Maybe Luke Temple thinks he's outgrown this city. Or maybe he's shopping around for a place to record the next HWGM album; the grapevine has it the band is looking for a quiet spot to lay down their tracks. It should be away from any big roads, but within striking distance from New York, and should sleep six, since the five-person band is bringing along their sound engineer. Know of anything? I'm stumped, myself -- I just keep imagining rustic scenarios ranging from For Emma, Forever Ago to Misery. I'll be praying for them, either way. Very magnanimous of me, considering the tour-related slight.

Tuesday, July 28, 2009

Pixies announce US tour; I get my hopes up, again

Good news for anyone who missed the Pixies reunion shows in 2004-2007; the band is coming to New York again, this time for three nights of shows at the Hammerstein Ballroom: August 23rd-25th. Tickets go on sale on the 14th -- maybe I'll have better luck with those than with the Nine Inch Nails tix that went up recently.


The tour is being billed as a commemoration of the 20th anniversary of Doolittle's release in 1989. A hallowed occasion, to be sure, but not nearly as exciting as a brand-new album, which the band was apparently working on until something (perhaps their pronounced, irreconcilable differences?) put the kibosh on it. With new material apparently out of their reach, the Pixies have fallen back on their old material; first by repackaging their oeuvre in a collected-works box set called Minotaur, and now by going on tour to promote a twenty-year-old album. This is all well and good, and I'll be one of the first in line for the show -- but come on, guys. You've been fighting for years now, and it's making the wee ones (read: this writer) cry.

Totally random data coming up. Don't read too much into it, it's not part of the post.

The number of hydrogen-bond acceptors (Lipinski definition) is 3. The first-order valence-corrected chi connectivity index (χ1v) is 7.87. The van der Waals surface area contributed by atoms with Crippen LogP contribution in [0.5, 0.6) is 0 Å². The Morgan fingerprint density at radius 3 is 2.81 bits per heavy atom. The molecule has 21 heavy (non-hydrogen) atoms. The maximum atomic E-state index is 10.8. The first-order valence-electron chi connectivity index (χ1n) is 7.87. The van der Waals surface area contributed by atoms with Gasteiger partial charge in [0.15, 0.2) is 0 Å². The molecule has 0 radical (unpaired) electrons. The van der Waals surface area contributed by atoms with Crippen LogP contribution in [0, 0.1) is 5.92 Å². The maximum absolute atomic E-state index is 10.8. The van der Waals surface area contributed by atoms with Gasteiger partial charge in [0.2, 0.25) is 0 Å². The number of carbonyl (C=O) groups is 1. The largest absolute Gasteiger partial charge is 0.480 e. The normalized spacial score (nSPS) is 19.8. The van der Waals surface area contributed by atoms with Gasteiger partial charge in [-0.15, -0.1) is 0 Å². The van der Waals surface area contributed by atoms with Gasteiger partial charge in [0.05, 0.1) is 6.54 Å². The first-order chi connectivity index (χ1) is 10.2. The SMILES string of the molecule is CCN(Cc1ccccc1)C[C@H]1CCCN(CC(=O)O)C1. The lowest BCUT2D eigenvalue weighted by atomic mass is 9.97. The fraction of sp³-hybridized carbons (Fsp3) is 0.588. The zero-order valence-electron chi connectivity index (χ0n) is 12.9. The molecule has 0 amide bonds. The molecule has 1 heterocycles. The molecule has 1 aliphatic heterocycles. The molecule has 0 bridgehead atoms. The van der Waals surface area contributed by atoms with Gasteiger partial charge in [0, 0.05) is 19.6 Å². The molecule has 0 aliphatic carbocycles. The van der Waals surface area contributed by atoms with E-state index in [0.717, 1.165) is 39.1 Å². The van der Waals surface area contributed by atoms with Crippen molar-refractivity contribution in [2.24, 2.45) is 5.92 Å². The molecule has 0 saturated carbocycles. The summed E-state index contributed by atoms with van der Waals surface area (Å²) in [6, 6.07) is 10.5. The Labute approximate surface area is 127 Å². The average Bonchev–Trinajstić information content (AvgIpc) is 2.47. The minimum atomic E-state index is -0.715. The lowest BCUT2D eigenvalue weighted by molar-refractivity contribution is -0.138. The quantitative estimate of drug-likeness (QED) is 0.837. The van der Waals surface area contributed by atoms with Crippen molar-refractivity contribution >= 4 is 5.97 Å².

Tuesday, July 21, 2009

My, the sounds that come out of his beard

Kyp Malone, the marvelously hirsute singer/guitarist of TV on the Radio, has just released a track from his solo project, Rain Machine. It's called "Give Blood," and it's infused with the same jangly craziness that got me into TVOTR in the first place, but this time it's underlaid with some seriously amazing tribal percussion. I feel all tingly now -- maybe this calls for some hemoglobin. Also, how do I get my beard to look like this?


The full album is out on September 22nd. I haven't seen an advance copy yet, but hopefully that'll change post haste. (via Pitchfork)

Monday, July 20, 2009

Don't fear the Rubik

Take one listen to Rubik's new album Dada Bandits, and it'll come as no surprise that the band has named itself after Erno Rubik, inventor of the nefarious cube. These hirsute Finns straddle the line between electro-pop and experimental, choral indie rock; the album's first two tracks, "Goji Berries" and "Radiant," are perfect cases-in-point. Cascading, Animal Collective-esque synth lines intermingle with jazzy, Motown-influenced choruses and oddly folkish interludes that sound sort of like Thom Yorke practicing for an acoustic set. A puzzle, indeed -- but a pleasing one, unlike certain other geometric stumpers.